5 Aga Khan Award Winning Architecture in Bangladesh


Architecture in Bangladesh was well-known even during the East Pakistan era. In fact, many of the government buildings we see today were built back then and won prestigious awards. Foreigner architects also pitched in to bring innovative designs to life. However, after the Liberation War, designs and concepts of architecture took a major turn, especially with the rise of several real estate companies. Local architects were claiming international fame and competition was steep. As a result, we now have several award winning architectural projects standing proud in our country. 


Friendship Center by Kashef Mahboob Chowdhury 


The Friendship Center won the Aga Khan Award for Architecture, and is located in Gaibandha. It is a rural training center run by an NGO, where offices, meeting rooms, prayer rooms, and tea spaces are confined within naturally ventilated pavilion-like buildings surrounded by pools, shadows, and courts. Made of handmade local bricks, reinforced concrete, timber, and stone, its design was inspired by the monastic and simple feel of 3rd century Mahasthangarh ruins. The structures have green roofs, as well as an embankment with a water run-off facility, because the area is very susceptible to flooding. Neat with an ancient feel was the intention of this project.


Arcadia Education Project by Saif Ul Haque


This project also won the Aga Khan Award for Architecture. After 40 years of teaching in the UK, Razia Alam decided to create this school for underprivileged children. She wanted a school along the river side and even bought such a plot. Little did she realize that this plot sinks under 3 metres of water. She hired the architect Saif Ul Haque, who created an amphibious structure that can float on water and stand firm on the ground, depending on the season. The entire structure was made using hand tools and local Bangladeshi techniques. Sandbags with fixed tires on top were used for cushioning the building footprint, with bamboo sunk 2 metres deep. The structure was kept afloat using 30-gallon steel drums. Three types of bamboo were used, all waterproofed. The column free building has three interconnected multipurpose spaces where children come to study.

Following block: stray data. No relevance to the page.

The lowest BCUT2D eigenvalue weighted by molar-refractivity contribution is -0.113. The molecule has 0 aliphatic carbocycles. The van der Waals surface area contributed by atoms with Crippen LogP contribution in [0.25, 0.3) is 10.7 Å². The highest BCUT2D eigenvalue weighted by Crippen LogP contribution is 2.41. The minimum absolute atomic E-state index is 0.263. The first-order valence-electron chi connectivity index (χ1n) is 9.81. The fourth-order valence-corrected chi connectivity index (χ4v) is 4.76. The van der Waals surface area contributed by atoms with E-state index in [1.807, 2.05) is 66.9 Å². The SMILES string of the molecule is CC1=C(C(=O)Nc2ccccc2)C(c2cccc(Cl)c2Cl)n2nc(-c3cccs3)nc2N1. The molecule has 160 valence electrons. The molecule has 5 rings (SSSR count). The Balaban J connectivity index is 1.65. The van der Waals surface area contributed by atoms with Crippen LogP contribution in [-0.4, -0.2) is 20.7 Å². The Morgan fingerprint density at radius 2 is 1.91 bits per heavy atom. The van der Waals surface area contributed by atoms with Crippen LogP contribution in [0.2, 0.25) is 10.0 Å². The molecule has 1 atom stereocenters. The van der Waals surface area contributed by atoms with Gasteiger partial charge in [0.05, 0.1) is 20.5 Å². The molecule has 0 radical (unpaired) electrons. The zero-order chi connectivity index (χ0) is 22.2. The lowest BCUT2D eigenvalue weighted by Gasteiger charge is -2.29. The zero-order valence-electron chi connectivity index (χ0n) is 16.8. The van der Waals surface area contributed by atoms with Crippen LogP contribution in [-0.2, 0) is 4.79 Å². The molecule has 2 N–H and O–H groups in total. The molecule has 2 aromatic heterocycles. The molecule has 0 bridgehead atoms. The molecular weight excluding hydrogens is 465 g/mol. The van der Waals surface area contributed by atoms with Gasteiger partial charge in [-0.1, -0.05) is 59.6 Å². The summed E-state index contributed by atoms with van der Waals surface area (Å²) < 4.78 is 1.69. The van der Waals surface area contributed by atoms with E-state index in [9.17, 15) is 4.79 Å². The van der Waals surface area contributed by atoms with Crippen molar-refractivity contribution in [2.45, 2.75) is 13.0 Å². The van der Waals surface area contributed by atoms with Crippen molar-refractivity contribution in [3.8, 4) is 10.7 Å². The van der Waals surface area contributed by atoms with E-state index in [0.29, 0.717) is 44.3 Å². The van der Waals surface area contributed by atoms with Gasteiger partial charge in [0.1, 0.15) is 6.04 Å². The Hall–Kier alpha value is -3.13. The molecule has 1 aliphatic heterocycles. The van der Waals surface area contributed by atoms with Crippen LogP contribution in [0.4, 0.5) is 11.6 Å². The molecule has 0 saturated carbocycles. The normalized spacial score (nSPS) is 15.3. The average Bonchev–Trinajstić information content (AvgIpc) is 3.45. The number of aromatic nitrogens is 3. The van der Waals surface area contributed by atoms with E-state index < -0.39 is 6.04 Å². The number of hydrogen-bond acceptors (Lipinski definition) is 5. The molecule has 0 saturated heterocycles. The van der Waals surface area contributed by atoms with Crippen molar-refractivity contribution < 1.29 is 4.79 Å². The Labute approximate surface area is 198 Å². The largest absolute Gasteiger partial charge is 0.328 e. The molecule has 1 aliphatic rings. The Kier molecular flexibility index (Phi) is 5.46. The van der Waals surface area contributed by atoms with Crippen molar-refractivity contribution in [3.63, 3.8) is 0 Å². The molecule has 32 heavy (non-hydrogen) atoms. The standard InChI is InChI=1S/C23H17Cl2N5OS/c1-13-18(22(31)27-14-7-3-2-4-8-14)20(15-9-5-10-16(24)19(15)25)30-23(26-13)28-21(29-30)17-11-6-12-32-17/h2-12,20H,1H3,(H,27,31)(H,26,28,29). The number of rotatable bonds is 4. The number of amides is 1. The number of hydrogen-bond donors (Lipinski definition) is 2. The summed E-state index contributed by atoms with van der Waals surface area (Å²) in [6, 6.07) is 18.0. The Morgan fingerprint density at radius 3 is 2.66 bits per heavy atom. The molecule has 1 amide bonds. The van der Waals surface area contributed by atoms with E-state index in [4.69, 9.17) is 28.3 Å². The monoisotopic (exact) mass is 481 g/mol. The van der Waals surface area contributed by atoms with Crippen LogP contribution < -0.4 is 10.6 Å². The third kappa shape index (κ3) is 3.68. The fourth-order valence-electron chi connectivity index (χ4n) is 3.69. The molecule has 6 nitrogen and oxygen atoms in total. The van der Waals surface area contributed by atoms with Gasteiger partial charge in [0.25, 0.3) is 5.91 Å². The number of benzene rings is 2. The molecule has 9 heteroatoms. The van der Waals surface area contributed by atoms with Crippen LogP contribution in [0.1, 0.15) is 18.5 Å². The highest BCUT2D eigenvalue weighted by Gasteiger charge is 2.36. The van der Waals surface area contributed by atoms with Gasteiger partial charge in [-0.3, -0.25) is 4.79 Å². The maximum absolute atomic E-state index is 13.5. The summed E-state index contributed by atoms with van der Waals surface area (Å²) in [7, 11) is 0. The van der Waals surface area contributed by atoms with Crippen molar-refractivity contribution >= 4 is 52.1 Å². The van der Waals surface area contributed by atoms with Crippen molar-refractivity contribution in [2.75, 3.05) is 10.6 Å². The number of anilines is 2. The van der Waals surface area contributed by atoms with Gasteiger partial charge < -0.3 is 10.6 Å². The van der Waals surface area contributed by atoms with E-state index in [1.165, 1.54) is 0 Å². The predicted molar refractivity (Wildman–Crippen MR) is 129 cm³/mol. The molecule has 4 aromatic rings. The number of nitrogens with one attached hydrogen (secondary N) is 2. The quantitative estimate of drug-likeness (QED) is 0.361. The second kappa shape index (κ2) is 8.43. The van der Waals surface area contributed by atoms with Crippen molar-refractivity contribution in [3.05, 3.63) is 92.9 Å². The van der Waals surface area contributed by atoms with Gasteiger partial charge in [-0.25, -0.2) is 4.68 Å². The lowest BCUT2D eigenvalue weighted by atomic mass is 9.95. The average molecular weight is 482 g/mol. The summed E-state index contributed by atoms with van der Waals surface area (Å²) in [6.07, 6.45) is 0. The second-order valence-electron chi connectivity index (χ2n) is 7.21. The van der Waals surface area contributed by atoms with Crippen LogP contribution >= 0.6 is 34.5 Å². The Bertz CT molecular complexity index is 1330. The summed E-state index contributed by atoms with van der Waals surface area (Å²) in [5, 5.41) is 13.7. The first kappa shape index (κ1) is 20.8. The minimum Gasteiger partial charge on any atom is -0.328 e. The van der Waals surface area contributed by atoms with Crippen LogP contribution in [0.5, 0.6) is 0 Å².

Baitur Rauf Jame Mosque by Marina Tabassum


The client wanted to donate a part of her land to build a mosque. After her death, her granddaughter personally took over the temporary existing structure and decided to add her own contemporary spin. Inspired by Sultanate design, the mosque avails plenty of light and ventilation thanks to porous brick walls. Sunlight is enough to conduct regular activities of the mosque throughout the day. It has been constructed using bricks in Jali architecture. The perfectly square mosque sits on a high plinth where children and elderly can chat and play around until the call of prayer is heard. This also prevents flood water from entering the mosque and creates a separation from the bustling streets. A cylindrical volume was placed within the square structure to fix the 13 degree angle created by the existing site with the Qibla, resulting in light courts on four sides. The prayer hall is column free with eight peripheral columns. Every column, every corner and space were designed to ensure that the play of light facilitates spirituality. 


National Assembly Building by Louis I Kahn


This building is a national masterpiece. Its powerful and dominant form and clear composition strikes the viewer instantly. Reminiscent of architectural ideas from previous civilisations, the National Assembly is a whopping 3’400’000 m² in size, completed in 1983 for the Bangladesh Government. The domed core is a 300-seat 30-metre high amphitheater and library, where crucial national decisions are made. There are eight light and air courts alternating around the core, with entrances to a garden and mosque.


METI School by Anna Heringer and Eike Roswag


Another school dedicated to underprivileged children is METI School, constructed in just four months by the foreign architects, local craftsmen, pupils and teachers. The idea was to use as much local materials and craftsmanship as possible with improved techniques. The sustainable project used loam, straw, bamboo, and nylon for construction. Window panels made of short bamboo stocks conditioned the light entering the facility. The roof consists of a frame built with four layers of bamboo sticks running vertically and diagonally as beams. The lower portion of the school is made from rammed straw and mud. The classrooms have holes that lead to caves interconnecting them. 


There are other acclaimed architectural practices in the country, but this list only focuses on those that have received the international and prestigious Aga Khan Awards. Bangladesh has done incredibly well in terms of architecture and construction design, and we only hope to get better. 

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